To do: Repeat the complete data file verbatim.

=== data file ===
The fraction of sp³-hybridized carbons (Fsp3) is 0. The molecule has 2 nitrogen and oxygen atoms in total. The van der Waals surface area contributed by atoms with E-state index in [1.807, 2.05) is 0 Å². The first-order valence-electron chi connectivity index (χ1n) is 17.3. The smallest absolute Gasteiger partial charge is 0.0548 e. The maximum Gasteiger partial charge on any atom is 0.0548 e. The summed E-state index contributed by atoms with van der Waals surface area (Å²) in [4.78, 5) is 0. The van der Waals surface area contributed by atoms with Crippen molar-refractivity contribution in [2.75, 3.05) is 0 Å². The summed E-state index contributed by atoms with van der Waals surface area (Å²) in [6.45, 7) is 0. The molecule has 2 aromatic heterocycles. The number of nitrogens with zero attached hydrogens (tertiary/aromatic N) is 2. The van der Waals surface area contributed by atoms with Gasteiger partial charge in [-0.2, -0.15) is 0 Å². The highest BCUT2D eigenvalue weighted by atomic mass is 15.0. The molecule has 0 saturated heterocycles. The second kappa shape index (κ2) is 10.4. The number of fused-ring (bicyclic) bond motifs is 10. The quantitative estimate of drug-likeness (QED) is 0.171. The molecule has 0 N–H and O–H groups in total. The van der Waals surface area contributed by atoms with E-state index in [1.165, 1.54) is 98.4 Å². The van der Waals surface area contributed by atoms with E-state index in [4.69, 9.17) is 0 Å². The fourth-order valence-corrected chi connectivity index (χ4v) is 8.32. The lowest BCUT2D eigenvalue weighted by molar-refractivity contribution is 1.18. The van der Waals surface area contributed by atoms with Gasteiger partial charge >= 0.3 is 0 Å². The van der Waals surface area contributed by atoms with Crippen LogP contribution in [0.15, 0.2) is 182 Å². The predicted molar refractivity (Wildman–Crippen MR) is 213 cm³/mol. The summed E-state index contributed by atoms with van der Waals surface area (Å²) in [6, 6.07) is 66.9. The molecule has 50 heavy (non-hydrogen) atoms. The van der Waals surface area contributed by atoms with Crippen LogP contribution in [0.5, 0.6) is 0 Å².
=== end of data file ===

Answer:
The fraction of sp³-hybridized carbons (Fsp3) is 0. The molecule has 2 nitrogen and oxygen atoms in total. The van der Waals surface area contributed by atoms with E-state index in [1.807, 2.05) is 0 Å². The first-order valence-electron chi connectivity index (χ1n) is 17.3. The smallest absolute Gasteiger partial charge is 0.0548 e. The maximum Gasteiger partial charge on any atom is 0.0548 e. The summed E-state index contributed by atoms with van der Waals surface area (Å²) in [4.78, 5) is 0. The van der Waals surface area contributed by atoms with Crippen molar-refractivity contribution in [2.75, 3.05) is 0 Å². The summed E-state index contributed by atoms with van der Waals surface area (Å²) in [6.45, 7) is 0. The molecule has 2 aromatic heterocycles. The number of nitrogens with zero attached hydrogens (tertiary/aromatic N) is 2. The van der Waals surface area contributed by atoms with Gasteiger partial charge in [-0.2, -0.15) is 0 Å². The highest BCUT2D eigenvalue weighted by atomic mass is 15.0. The molecule has 0 saturated heterocycles. The second kappa shape index (κ2) is 10.4. The number of fused-ring (bicyclic) bond motifs is 10. The quantitative estimate of drug-likeness (QED) is 0.171. The molecule has 0 N–H and O–H groups in total. The van der Waals surface area contributed by atoms with E-state index in [1.165, 1.54) is 98.4 Å². The van der Waals surface area contributed by atoms with E-state index in [4.69, 9.17) is 0 Å². The fourth-order valence-corrected chi connectivity index (χ4v) is 8.32. The lowest BCUT2D eigenvalue weighted by molar-refractivity contribution is 1.18. The van der Waals surface area contributed by atoms with Gasteiger partial charge >= 0.3 is 0 Å². The van der Waals surface area contributed by atoms with Crippen LogP contribution in [0.15, 0.2) is 182 Å². The predicted molar refractivity (Wildman–Crippen MR) is 213 cm³/mol. The summed E-state index contributed by atoms with van der Waals surface area (Å²) in [6, 6.07) is 66.9. The molecule has 50 heavy (non-hydrogen) atoms. The van der Waals surface area contributed by atoms with Crippen LogP contribution in [0.5, 0.6) is 0 Å².